$p.DebugBackgroundColor    = "Black"
$p.VerboseForegroundColor  = "Yellow"
$p.VerboseBackgroundColor  = "Black"
$p.ProgressForegroundColor = "Yellow"
$p.ProgressBackgroundColor = "DarkCyan"

# clear screen
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I'm adding this answer for others' reference despite your option 2) saying you don't like this. – x0n Dec 4 '12 at 13:48
I like this better, easier and cleaner... – Roboblob Jan 10 '15 at 13:54

Click the system menu (PowerShell icon in the top-left of the window) and click Defaults. You can change the default colors here and it will be respected by the PowerShell Prompt Here command.

From: http://superuser.com/a/523017/109736

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Won't this change them all to black/white, when I specifically wanted to copy the nice blue? – Danny Tuppeny Jul 24 '13 at 8:34
Clicking Defaults actually brings up a property window and you can change the default to any RGB color there, and that worked for me to change the default color for all PowerShell windows including the "PowerShell Prompt Here" windows. – Marc Stober Jul 24 '13 at 13:53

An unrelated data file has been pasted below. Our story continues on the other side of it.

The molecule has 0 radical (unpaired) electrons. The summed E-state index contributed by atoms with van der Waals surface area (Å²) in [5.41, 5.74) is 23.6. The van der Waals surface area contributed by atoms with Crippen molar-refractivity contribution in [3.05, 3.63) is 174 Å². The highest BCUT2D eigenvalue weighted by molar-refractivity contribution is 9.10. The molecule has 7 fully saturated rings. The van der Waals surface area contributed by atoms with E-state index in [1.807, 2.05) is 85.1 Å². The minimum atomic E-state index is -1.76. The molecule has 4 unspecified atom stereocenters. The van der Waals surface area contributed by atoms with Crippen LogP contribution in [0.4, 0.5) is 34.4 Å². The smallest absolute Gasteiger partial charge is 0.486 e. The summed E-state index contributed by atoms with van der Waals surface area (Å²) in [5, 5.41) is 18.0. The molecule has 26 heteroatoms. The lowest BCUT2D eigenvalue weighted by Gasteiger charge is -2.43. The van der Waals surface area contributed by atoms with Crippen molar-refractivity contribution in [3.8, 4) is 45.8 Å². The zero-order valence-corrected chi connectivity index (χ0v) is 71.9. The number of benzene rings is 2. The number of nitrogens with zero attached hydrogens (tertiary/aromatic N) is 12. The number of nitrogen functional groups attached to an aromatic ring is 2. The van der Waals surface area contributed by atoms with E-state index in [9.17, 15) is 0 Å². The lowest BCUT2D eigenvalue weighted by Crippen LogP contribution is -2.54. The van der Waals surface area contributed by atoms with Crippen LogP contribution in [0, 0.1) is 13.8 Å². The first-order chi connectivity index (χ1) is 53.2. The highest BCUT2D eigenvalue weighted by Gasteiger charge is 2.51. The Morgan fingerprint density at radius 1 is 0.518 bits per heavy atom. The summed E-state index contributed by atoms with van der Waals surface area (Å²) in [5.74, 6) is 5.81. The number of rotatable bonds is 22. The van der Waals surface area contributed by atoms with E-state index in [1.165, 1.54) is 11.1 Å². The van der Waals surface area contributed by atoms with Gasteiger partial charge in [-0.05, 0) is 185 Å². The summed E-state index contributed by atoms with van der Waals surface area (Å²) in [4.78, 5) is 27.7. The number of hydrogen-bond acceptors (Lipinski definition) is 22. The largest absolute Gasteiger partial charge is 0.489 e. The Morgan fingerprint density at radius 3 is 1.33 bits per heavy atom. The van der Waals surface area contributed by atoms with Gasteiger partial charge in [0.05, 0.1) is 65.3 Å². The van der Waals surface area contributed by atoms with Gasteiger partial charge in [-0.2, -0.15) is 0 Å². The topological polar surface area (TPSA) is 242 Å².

The correct way to do this is with the Registry

cd hkcu:/console
$0 = '%systemroot%_system32_windowspowershell_v1.0_powershell.exe'
ni $0 -f
sp $0 ColorTable00 0x00562401
sp $0 ColorTable07 0x00f0edee


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This was my solution (setting the colors in a script that launches as system). May be more than you need (see my own answer):